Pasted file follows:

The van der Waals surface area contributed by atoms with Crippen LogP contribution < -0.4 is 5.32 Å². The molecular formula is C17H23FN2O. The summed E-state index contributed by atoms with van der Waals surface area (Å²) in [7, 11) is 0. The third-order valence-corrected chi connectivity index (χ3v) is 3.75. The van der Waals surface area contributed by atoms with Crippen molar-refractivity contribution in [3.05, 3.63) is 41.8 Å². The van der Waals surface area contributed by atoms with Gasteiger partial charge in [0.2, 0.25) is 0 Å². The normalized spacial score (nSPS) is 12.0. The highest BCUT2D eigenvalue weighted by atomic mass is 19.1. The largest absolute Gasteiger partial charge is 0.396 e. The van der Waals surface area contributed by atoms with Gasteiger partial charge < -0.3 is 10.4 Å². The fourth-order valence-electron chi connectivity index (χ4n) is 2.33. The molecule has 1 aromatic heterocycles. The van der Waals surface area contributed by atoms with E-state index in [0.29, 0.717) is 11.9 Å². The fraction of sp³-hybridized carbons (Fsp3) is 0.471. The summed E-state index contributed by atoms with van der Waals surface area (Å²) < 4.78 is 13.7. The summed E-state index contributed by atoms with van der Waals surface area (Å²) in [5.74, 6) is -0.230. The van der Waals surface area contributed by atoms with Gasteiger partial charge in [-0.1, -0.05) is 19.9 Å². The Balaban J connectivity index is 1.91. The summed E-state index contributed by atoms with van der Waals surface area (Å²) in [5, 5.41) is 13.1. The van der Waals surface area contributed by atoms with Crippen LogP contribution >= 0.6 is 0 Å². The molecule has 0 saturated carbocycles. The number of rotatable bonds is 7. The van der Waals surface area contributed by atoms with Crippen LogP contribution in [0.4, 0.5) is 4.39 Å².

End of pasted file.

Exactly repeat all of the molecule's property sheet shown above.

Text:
The van der Waals surface area contributed by atoms with Crippen LogP contribution < -0.4 is 5.32 Å². The molecular formula is C17H23FN2O. The summed E-state index contributed by atoms with van der Waals surface area (Å²) in [7, 11) is 0. The third-order valence-corrected chi connectivity index (χ3v) is 3.75. The van der Waals surface area contributed by atoms with Crippen molar-refractivity contribution in [3.05, 3.63) is 41.8 Å². The van der Waals surface area contributed by atoms with Gasteiger partial charge in [0.2, 0.25) is 0 Å². The normalized spacial score (nSPS) is 12.0. The highest BCUT2D eigenvalue weighted by atomic mass is 19.1. The largest absolute Gasteiger partial charge is 0.396 e. The van der Waals surface area contributed by atoms with Gasteiger partial charge < -0.3 is 10.4 Å². The fourth-order valence-electron chi connectivity index (χ4n) is 2.33. The molecule has 1 aromatic heterocycles. The van der Waals surface area contributed by atoms with E-state index in [0.29, 0.717) is 11.9 Å². The fraction of sp³-hybridized carbons (Fsp3) is 0.471. The summed E-state index contributed by atoms with van der Waals surface area (Å²) < 4.78 is 13.7. The summed E-state index contributed by atoms with van der Waals surface area (Å²) in [5.74, 6) is -0.230. The van der Waals surface area contributed by atoms with Gasteiger partial charge in [-0.1, -0.05) is 19.9 Å². The Balaban J connectivity index is 1.91. The summed E-state index contributed by atoms with van der Waals surface area (Å²) in [5, 5.41) is 13.1. The van der Waals surface area contributed by atoms with Crippen LogP contribution >= 0.6 is 0 Å². The molecule has 0 saturated carbocycles. The number of rotatable bonds is 7. The van der Waals surface area contributed by atoms with Crippen LogP contribution in [0.4, 0.5) is 4.39 Å².